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Bribery Act 2010

Section 7: Failure of commercial organisations to prevent bribery

47.Section 7 creates an offence of failing to prevent bribery which can only be committed by a relevant commercial organisation.

48.“Relevant commercial organisation” is defined (at subsection (5)) as:

  • a body incorporated under the law of any part of the UK and which carries on business whether there or elsewhere,

  • a partnership that is formed under the law of any part of the UK and which carries on business there or elsewhere, or

  • any other body corporate or partnership wherever incorporated or formed which carries on business in any part of the UK.

49.Subsection (5) also provides that “business” includes a trade or profession and includes what is done in the course of a trade or profession.

50.The offence is committed where a person (A) who is associated with the commercial organisation (C) bribes another person with the intention of obtaining or retaining business or an advantage in the conduct of business for C. Subsection (2) provides that it is a defence for the commercial organisation to show it had adequate procedures in place to prevent persons associated with C from committing bribery offences. Although not explicit on the face of the Act, in accordance with established case law, the standard of proof the defendant would need to discharge in order to prove the defence is the balance of probabilities.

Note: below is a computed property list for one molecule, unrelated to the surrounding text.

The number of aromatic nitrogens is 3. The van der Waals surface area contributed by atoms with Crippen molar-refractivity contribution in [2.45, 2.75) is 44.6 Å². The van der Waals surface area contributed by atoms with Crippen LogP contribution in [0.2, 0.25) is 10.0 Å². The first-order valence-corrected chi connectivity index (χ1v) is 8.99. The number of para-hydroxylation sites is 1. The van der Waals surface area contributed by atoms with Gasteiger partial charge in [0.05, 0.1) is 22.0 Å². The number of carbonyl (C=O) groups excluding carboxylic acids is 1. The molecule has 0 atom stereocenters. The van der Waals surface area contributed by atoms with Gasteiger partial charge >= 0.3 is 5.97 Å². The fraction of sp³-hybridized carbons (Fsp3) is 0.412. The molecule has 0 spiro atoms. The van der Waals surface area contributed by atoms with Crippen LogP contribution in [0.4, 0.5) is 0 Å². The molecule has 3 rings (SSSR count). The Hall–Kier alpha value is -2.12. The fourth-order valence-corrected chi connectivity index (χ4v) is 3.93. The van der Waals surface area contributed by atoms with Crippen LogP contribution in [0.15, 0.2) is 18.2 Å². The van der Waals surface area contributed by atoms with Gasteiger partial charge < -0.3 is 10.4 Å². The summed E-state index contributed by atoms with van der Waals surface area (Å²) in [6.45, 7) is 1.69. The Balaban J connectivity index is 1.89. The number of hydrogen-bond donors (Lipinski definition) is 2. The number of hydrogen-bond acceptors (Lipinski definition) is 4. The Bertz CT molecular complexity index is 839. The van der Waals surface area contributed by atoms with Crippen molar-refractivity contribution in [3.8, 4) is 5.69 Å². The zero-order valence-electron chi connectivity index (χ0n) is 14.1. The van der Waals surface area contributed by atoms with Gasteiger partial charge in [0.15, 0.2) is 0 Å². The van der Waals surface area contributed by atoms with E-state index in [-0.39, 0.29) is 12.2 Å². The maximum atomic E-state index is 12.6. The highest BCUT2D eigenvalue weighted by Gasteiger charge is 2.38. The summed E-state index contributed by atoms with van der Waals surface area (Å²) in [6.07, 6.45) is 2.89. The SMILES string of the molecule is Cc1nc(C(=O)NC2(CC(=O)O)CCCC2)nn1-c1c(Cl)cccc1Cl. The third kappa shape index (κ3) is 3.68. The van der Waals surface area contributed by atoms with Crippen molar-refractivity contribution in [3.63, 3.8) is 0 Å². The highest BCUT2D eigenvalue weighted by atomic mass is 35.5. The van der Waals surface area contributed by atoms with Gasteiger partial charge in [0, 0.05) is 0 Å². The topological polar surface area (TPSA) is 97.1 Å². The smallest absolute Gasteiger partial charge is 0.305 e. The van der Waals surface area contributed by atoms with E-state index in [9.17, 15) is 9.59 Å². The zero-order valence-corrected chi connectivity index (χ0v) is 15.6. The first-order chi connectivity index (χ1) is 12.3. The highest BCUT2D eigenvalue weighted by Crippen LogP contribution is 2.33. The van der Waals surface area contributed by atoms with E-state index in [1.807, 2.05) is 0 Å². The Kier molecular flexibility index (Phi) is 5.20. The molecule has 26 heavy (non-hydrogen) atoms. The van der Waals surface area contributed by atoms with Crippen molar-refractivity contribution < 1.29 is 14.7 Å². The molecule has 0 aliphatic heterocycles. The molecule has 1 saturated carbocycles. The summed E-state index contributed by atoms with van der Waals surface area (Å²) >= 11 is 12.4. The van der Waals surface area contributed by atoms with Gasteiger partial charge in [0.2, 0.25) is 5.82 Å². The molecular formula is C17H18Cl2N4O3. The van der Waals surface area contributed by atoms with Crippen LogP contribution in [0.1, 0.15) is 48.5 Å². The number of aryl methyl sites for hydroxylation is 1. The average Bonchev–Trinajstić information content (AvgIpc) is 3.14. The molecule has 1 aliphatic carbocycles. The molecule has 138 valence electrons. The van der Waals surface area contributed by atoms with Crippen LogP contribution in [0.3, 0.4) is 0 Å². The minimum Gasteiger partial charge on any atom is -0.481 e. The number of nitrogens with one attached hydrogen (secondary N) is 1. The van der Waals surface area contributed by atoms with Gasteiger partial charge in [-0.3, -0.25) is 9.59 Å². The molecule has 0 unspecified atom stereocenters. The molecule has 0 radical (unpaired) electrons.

51.Subsection (3) provides that “bribery” in the context of this offence relates only to the offering, promising or giving of a bribe contrary to sections 1 and 6 (there is no corresponding offence of failure to prevent the taking of bribes). Applying ordinary principles of criminal law, the reference to offences under section 1 and 6 include being liable for such offences by way of aiding, abetting, counselling or procuring (secondary liability). Subsection (3) also makes clear that there is no need for the prosecution to show that the person who committed the bribery offence has already been successfully prosecuted. The prosecution must, however, show that the person would be guilty of the offence were that person prosecuted under this Act. Finally, subsection (3)(b) makes clear that there is no need for A to have a close connection to the UK as defined in section 12; rather, so long as C falls within the definition of “relevant commercial organisation” that should be enough to provide courts in the UK with jurisdiction.

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